Irene Izak told Trooper Hennigan that she had just left college and was heading to Canada, red flags for cops in 1968. The early morning hours of June 10, 1968, when the 25-year-old Ms. Izak, whose family had fled Ukraine in the 1940's was driving her tan 1965 Volkswagen Beetle north along Interstate 81. Her ultimate destination was Montreal, where the longtime Francophile had an interview for a teaching job. While passing through the Watertown area, her car was stopped by a New York state trooper named David Hennigan. From there, she made her way to the toll booth entrance to the Thousand Islands Bridge. Not long after that, her body was found off the side of the road near the St. Lawrence River by, of all people, Trooper Hennigan. Later inquiries indicated her neck was broken from a blow to the back of her head at the base of her skull (brain stem) from a large metal flashlight which takes 5 D'cell batteries, like what State Troopers carried in the 1960’s.  
I had been going to Alexandria Bay on the St Lawrence with my pals every year since 1965 up to the summer of 1968, we were there in 1968, I know the area. Fort Drum home to the 10th Mountain Division was nearby and and a lot of the soldiers took their leave in Alexandria Bay. During David Hennigan's time with the US Army, 1957 to 1960 he ended doing duty as a MP at Fort Drum. It was the summer of 1968, the whole country was in turmoil, cops were on edge. The murder of Binghamton North High French teacher Irene Juliana Izak took place on June 10th 1968. Just 5 days earlier on June 5th, 1968 Senator Robert F. Kennedy was assassinated by a Palestinian. Senator Robert Kennedy was shot at the Ambassador Hotel in Los Angeles after winning the California presidential primary. He died a day later. The summer of 1968 was a very tempestuous time in American history.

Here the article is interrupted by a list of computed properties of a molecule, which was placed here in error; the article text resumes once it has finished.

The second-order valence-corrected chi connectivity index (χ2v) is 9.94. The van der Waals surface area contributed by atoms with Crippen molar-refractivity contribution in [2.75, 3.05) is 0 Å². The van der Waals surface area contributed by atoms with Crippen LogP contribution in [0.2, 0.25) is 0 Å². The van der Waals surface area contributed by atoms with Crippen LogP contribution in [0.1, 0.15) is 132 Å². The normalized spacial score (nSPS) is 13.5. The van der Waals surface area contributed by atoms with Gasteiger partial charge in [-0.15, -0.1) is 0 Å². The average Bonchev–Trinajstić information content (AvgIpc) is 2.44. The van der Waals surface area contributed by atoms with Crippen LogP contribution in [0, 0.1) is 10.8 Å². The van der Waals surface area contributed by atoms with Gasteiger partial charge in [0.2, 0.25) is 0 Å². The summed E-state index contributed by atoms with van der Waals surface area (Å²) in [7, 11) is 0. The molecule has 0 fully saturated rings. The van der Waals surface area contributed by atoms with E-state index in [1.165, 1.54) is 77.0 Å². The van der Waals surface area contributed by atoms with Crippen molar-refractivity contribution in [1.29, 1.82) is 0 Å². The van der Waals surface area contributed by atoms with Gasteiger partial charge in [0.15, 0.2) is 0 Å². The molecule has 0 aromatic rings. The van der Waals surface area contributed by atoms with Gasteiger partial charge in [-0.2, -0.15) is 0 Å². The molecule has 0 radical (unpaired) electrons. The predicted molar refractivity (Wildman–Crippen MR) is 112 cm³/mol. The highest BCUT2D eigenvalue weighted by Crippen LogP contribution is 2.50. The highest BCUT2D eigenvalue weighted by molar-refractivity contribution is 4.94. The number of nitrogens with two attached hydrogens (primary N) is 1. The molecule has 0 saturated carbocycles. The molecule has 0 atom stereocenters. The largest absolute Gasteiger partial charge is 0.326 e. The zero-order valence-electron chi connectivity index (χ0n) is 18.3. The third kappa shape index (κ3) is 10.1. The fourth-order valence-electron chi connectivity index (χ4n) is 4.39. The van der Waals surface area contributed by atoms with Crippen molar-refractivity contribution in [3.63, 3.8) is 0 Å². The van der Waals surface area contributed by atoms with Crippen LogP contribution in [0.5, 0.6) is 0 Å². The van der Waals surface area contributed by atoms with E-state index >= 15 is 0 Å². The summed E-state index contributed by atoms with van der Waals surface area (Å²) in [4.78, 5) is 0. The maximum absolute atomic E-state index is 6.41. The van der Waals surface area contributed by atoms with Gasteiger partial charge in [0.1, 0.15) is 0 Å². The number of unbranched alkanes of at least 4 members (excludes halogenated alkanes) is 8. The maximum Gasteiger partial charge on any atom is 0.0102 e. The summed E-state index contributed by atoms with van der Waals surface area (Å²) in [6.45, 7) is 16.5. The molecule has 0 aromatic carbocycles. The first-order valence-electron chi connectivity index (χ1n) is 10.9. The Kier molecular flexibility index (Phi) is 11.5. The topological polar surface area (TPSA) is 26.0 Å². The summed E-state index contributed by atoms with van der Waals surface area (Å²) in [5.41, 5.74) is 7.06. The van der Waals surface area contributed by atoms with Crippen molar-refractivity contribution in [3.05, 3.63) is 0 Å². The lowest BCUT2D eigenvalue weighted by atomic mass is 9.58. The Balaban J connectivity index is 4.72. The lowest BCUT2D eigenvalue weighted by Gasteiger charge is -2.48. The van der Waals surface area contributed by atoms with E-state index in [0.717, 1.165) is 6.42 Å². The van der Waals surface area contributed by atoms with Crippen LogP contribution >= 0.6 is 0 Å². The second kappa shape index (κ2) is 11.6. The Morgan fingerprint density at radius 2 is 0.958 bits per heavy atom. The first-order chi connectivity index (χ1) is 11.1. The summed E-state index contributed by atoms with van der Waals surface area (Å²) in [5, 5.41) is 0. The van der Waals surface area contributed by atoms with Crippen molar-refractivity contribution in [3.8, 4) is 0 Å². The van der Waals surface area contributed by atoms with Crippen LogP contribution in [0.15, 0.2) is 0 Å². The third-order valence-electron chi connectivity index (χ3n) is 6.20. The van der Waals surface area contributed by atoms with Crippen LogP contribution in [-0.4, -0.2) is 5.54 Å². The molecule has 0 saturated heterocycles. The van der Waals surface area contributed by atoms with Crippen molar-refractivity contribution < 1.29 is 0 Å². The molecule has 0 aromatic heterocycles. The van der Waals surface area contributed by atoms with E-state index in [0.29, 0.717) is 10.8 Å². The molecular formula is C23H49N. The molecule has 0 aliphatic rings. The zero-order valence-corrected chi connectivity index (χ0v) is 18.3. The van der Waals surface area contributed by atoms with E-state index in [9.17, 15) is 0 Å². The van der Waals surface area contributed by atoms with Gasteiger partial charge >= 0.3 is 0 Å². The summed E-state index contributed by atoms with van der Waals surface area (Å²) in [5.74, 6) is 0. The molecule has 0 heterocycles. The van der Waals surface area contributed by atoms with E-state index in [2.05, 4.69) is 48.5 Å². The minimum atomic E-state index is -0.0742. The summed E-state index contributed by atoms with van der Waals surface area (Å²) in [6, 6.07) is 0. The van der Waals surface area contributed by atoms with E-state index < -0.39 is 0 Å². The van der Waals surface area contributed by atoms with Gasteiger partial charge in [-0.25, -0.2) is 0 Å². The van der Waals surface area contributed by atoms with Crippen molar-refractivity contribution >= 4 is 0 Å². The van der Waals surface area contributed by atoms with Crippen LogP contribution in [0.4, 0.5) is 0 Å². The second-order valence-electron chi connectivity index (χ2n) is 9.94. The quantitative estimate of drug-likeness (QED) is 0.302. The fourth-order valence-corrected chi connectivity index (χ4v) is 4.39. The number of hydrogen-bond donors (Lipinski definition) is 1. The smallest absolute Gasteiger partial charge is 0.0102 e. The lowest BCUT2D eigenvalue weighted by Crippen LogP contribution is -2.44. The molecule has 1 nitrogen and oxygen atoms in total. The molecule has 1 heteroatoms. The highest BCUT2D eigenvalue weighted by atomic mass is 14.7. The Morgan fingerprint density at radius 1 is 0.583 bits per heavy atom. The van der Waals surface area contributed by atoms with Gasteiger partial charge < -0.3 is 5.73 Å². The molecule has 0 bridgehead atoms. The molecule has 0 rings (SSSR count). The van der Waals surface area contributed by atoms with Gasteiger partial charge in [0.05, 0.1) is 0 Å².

Both the Vietnam War and the anti-war movement were peaking. Martin Luther King Jr. had been assassinated in the spring, igniting riots across the country. Weather Underground terrorists were targeting cops and bombing Federal Buildings. In the face of this unrest, President Lyndon B. Johnson decided not to seek a second term in the upcoming presidential election. The whole country was in turmoil on June 10th, 1968 and cops were on edge when petite French teacher Irene Izak was beaten to death by what now appears to be David Hennigan the state trooper turned priest.
April 23, 1968, Columbia University New York City, New York SDS chapter in New York held a rally to protest the University’s relation to the Institute for Defense Analyses. Bill Ayers and his terrorist pals at the Weather Underground were also in play. The rally soon turned chaotic as students invaded and took control of several buildings. During the fiasco, SDS managed to ransack the office of the university’s president, and control five different buildings. The confrontation lasted six days, when more than one thousand police officers cleared the buildings, in a what was a violent, confusing encounter. Cops were on edge. In the confrontation, 711 students were arrested, 148 were injured, and there were 120 charges of police brutality filed. 

While there were some embarrassing moments of defeat for the student activists, the SDS considered the Columbia University in NYC take-over to be a success. 12 NYPD police officers were injured, while over 700 protesters were arrested. Violence continued into the following day with students armed with sticks battling with officers. Frank Gucciardi, a 34-year-old NYPD police officer, was permanently disabled when a student jumped onto him from a second story window, breaking his back. New York State police would have been on high alert for anything suspicious on the Interstate especially students heading to Canada. Irene Izak was not a radical SDS protestor or linked to terrorist Bill Ayers Weather Underground, she was the complete polar opposite.
          photo credit Bill Warner Investigations
Back in the day I had the honor to be in Miss Irene Izack's French class during my senior year at Binghamton North High School, she was in her early 20's and I was 17, I learned a little about French, but Miss Irene Izak's French class was always the highlight of my day. Irene Izak was the nicest, sweetest person anyone could ever met, she had a distinctive Ukrainian/French accent and was so unlike all the other older female teachers, except Miss Jacobs, at North High. Irene Izak would talk to you in the halls, she was always so helpful, everybody loved her at Binghamton North High.